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Conditioning for Softball players…and for coaches?

Conditioning is an important part of a softball player’s routine. During the offseason, it is time to recover and rebuild for the next season. During the season itself, softball practices build up a player’s strength and conditioning – whether the practice is designed to do so or not. Just being on their feet for a couple of hours in all kinds of weather working on throwing, hitting or running tends to get players conditioned. While we are all fond of saying things like “You players may be playing four or five games a day during tournaments – you’ve got to go 100% even in the last game of the day”, what about us coaches?

Based on my own experience, coaches better be in mental and physical shape to handle the pressure of properly managing the game particularly late in the day after multiple games. During my first big Rec League All-Star tournament I managed, we played 3 games back-to-back-to-back, with the first two games going into international tie-breakers. I was as mentally-gassed as my players by game three, and I am here to say that I made some mistakes that, while not costing us the game, certainly made things more difficult for us. Add to it the fact that I don’t sit during a game – I pace – and I’m usually on my feet even more than my players during a tournament. By the end of that tournament, I vowed that I’d never run out of gas during a tournament again.

Now, I work out on at least a semi-regular basis. I’ll go running three or four times a week (3 to 5 miles each), and add some calisthenics from time to time. Besides the obvious health benefits and the fact that I’ve lost about 20 pounds since that tournament (about three years ago), I have tons more energy and am able to stay mentally sharp no matter how many games we play in a day.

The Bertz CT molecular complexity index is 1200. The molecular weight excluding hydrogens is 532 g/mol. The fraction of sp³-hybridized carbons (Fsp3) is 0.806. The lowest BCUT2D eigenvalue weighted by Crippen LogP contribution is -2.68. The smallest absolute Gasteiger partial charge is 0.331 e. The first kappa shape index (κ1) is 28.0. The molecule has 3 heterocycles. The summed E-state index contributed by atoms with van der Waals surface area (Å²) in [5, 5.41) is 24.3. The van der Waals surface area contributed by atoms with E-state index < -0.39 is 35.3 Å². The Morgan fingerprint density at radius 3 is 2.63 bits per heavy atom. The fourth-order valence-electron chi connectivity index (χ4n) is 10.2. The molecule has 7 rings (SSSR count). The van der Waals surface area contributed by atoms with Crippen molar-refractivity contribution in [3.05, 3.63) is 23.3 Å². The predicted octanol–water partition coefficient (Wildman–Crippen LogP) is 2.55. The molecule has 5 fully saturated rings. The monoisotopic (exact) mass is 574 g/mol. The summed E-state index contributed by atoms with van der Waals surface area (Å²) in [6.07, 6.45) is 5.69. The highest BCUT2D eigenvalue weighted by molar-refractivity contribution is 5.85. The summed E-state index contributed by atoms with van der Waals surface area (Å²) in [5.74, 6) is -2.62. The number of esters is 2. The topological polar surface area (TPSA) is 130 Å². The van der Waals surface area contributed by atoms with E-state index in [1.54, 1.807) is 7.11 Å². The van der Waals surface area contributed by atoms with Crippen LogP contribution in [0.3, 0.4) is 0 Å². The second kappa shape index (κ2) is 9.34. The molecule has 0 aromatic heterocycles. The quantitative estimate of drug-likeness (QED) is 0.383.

There have also been a couple of unintended benefits to being in better shape as well. First, I had the reputation on my co-ed slow pitch team as someone who got hurt a lot, as I was always pulling a muscle or tweaking a hamstring or whatever. I’ve since gone about three years (knock on wood!) without a major injury on the softball fields! Even better, I’m able to hang with my own players at practice. Often, I’ll jump into drills or other activities with my players, or they’ll challenge me to do a hard drill with them. No way could I do that before!

I highly encourage you coaches get in better shape. You’ll be better on the softball field, either in a game or in practice. You’ll definitely feel better and have a ton more energy, too!

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